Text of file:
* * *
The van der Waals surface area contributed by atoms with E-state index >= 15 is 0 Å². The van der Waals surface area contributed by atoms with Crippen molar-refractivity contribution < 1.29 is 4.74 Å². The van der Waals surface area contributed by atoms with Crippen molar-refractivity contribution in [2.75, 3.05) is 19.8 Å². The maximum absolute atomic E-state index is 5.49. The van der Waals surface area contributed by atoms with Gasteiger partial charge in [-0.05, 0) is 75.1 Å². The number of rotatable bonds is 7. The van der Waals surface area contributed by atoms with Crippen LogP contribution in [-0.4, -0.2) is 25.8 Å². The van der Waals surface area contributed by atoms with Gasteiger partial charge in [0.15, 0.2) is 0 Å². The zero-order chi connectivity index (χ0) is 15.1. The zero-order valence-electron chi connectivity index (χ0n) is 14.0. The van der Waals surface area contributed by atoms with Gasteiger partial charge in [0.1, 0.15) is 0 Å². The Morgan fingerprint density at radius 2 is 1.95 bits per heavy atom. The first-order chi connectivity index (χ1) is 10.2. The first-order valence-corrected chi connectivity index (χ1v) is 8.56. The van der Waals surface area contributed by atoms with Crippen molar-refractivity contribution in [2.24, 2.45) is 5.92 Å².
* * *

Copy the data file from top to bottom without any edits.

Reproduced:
The van der Waals surface area contributed by atoms with E-state index >= 15 is 0 Å². The van der Waals surface area contributed by atoms with Crippen molar-refractivity contribution < 1.29 is 4.74 Å². The van der Waals surface area contributed by atoms with Crippen molar-refractivity contribution in [2.75, 3.05) is 19.8 Å². The maximum absolute atomic E-state index is 5.49. The van der Waals surface area contributed by atoms with Gasteiger partial charge in [-0.05, 0) is 75.1 Å². The number of rotatable bonds is 7. The van der Waals surface area contributed by atoms with Crippen LogP contribution in [-0.4, -0.2) is 25.8 Å². The van der Waals surface area contributed by atoms with Gasteiger partial charge in [0.15, 0.2) is 0 Å². The zero-order chi connectivity index (χ0) is 15.1. The zero-order valence-electron chi connectivity index (χ0n) is 14.0. The van der Waals surface area contributed by atoms with Gasteiger partial charge in [0.1, 0.15) is 0 Å². The Morgan fingerprint density at radius 2 is 1.95 bits per heavy atom. The first-order chi connectivity index (χ1) is 10.2. The first-order valence-corrected chi connectivity index (χ1v) is 8.56. The van der Waals surface area contributed by atoms with Crippen molar-refractivity contribution in [2.24, 2.45) is 5.92 Å².